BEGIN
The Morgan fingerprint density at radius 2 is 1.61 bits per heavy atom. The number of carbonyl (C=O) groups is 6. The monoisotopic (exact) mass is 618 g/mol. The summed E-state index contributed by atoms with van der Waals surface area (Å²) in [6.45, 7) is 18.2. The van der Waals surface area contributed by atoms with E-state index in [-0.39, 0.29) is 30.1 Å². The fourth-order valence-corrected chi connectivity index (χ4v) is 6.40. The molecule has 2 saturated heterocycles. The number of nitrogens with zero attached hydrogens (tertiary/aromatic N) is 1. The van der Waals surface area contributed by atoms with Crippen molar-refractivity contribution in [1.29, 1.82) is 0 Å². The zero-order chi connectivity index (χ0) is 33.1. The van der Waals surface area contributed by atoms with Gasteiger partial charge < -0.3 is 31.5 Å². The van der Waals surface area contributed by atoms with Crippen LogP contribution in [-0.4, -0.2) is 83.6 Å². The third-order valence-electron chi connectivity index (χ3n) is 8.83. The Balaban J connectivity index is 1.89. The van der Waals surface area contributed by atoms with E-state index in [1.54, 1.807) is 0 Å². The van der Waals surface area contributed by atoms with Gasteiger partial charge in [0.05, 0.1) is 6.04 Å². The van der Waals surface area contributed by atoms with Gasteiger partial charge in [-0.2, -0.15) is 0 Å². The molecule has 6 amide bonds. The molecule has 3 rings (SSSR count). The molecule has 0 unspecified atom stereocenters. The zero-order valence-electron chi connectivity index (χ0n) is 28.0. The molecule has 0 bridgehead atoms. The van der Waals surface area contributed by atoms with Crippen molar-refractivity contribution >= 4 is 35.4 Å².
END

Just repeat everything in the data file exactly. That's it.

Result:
The Morgan fingerprint density at radius 2 is 1.61 bits per heavy atom. The number of carbonyl (C=O) groups is 6. The monoisotopic (exact) mass is 618 g/mol. The summed E-state index contributed by atoms with van der Waals surface area (Å²) in [6.45, 7) is 18.2. The van der Waals surface area contributed by atoms with E-state index in [-0.39, 0.29) is 30.1 Å². The fourth-order valence-corrected chi connectivity index (χ4v) is 6.40. The molecule has 2 saturated heterocycles. The number of nitrogens with zero attached hydrogens (tertiary/aromatic N) is 1. The van der Waals surface area contributed by atoms with Crippen molar-refractivity contribution in [1.29, 1.82) is 0 Å². The zero-order chi connectivity index (χ0) is 33.1. The van der Waals surface area contributed by atoms with Gasteiger partial charge < -0.3 is 31.5 Å². The van der Waals surface area contributed by atoms with Crippen LogP contribution in [-0.4, -0.2) is 83.6 Å². The third-order valence-electron chi connectivity index (χ3n) is 8.83. The Balaban J connectivity index is 1.89. The van der Waals surface area contributed by atoms with E-state index in [1.54, 1.807) is 0 Å². The van der Waals surface area contributed by atoms with Gasteiger partial charge in [0.05, 0.1) is 6.04 Å². The van der Waals surface area contributed by atoms with Gasteiger partial charge in [-0.2, -0.15) is 0 Å². The molecule has 6 amide bonds. The molecule has 3 rings (SSSR count). The molecule has 0 unspecified atom stereocenters. The zero-order valence-electron chi connectivity index (χ0n) is 28.0. The molecule has 0 bridgehead atoms. The van der Waals surface area contributed by atoms with Crippen molar-refractivity contribution >= 4 is 35.4 Å².